Do you know that it is the toughest to lose flab from the belly area? No matter how many hours you spend in the gym, eat a healthy...
As if being stressed werenÃ¢â‚¬â„¢t bad enough, thinking youÃ¢â‚¬â„¢re stressed might also cause serious problems. Turns out, perceived stress, or how much you think youÃ¢â‚¬â„¢re stressed, is associated with a higher risk of coronary heart disease, according to a new study published in the American Journal of Cardiology.
Researchers analyzed six studies to see how perceived stress affects your ticker. Each of the studies asked participants to self-report intense or frequent feelings of stress and then followed each participant for about 14 years to see if they were diagnosed with, hospitalized, or died from coronary heart disease.Ã‚Â What they found: Participants who reported high levels of stress had a 27 percent higher risk of developing coronary heart disease.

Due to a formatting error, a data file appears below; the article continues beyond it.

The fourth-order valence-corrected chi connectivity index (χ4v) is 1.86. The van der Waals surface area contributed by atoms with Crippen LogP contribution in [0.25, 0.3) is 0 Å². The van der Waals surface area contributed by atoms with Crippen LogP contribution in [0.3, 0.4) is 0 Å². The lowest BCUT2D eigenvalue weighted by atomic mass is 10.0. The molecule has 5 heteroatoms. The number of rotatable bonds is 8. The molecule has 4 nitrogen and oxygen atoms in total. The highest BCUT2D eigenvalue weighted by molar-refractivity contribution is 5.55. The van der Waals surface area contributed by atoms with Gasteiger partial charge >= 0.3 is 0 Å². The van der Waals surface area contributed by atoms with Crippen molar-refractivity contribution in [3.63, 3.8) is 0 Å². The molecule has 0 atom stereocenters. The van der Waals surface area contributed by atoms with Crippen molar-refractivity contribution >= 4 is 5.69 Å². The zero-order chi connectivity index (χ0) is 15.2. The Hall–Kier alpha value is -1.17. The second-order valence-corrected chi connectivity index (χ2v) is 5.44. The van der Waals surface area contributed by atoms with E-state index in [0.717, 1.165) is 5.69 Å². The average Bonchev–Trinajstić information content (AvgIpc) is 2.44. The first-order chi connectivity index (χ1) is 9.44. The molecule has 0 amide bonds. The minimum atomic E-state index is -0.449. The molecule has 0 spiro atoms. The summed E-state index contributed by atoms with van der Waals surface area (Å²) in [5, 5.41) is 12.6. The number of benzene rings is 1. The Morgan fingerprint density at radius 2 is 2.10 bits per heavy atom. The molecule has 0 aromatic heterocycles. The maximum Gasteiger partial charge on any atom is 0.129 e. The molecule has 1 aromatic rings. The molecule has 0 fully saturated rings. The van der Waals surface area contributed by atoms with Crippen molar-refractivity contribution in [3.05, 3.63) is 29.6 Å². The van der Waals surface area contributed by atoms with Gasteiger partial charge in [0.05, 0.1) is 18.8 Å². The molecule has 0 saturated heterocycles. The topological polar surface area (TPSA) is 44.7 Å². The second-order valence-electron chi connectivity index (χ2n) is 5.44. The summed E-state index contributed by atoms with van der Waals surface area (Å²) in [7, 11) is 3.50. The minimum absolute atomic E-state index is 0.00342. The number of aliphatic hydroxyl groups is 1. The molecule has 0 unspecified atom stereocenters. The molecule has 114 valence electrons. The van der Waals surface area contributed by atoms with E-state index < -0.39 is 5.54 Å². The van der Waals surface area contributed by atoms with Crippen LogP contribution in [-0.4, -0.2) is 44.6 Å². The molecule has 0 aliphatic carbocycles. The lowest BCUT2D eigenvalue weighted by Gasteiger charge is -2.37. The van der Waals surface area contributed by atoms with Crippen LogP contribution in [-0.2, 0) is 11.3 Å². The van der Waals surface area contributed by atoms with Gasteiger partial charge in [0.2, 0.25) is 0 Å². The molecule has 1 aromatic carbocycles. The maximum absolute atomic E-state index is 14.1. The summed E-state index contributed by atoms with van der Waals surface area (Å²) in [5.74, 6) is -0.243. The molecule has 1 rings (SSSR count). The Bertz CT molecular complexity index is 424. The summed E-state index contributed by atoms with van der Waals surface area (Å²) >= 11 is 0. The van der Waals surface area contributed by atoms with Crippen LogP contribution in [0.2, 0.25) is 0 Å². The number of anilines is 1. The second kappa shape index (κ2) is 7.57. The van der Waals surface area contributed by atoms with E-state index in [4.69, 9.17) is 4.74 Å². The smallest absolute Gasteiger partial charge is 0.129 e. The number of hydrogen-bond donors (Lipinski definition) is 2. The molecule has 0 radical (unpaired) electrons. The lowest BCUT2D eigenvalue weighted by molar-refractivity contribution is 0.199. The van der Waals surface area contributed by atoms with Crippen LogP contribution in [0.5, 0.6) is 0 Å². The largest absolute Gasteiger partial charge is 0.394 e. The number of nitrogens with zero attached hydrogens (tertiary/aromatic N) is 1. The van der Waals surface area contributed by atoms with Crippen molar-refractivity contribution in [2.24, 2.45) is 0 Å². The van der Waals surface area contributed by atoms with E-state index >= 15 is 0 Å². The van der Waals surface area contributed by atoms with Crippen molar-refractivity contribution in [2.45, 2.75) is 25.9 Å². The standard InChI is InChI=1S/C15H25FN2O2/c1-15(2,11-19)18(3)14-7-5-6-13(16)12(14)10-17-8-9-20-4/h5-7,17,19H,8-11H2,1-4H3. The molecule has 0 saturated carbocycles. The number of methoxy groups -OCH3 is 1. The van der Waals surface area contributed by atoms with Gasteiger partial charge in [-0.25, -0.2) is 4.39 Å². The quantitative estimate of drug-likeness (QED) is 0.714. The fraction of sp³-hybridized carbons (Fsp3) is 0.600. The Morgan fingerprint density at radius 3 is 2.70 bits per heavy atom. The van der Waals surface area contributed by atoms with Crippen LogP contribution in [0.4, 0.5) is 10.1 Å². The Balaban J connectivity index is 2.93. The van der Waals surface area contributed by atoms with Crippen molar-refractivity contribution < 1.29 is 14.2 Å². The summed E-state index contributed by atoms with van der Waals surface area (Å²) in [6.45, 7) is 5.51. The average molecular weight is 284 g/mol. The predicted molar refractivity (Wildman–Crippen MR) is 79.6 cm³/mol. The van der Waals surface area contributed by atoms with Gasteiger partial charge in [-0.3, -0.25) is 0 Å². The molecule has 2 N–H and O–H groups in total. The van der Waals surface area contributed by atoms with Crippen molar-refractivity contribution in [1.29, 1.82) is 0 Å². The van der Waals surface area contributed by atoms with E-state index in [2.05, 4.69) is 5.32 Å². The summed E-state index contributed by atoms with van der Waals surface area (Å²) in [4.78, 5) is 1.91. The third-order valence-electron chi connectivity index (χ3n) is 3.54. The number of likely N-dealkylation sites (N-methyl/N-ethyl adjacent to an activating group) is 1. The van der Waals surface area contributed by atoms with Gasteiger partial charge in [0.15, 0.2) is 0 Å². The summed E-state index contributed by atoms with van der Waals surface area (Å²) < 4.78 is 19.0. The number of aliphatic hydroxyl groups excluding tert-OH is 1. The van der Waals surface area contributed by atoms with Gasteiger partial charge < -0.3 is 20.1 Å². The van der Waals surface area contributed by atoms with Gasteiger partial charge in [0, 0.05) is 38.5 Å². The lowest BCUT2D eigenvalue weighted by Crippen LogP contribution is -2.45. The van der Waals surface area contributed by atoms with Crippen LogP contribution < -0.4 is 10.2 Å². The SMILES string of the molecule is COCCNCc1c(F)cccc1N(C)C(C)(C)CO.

Ã¢â‚¬Å“When people say that theyÃ¢â‚¬â„¢re stressed, itÃ¢â‚¬â„¢s a good indicator of how often theyÃ¢â‚¬â„¢re experiencing the increased reactivity of their autonomic nervous systemÃ¢â‚¬”the sort of flight-or-fight response that we think of as associated with stress,Ã¢â‚¬Â says Donald Edmondson, Ph.D., assistant professor of Behavioral Medicine at the Center for Behavioral Cardiovascular Health at the Columbia University Medical Center, and one of the study authors.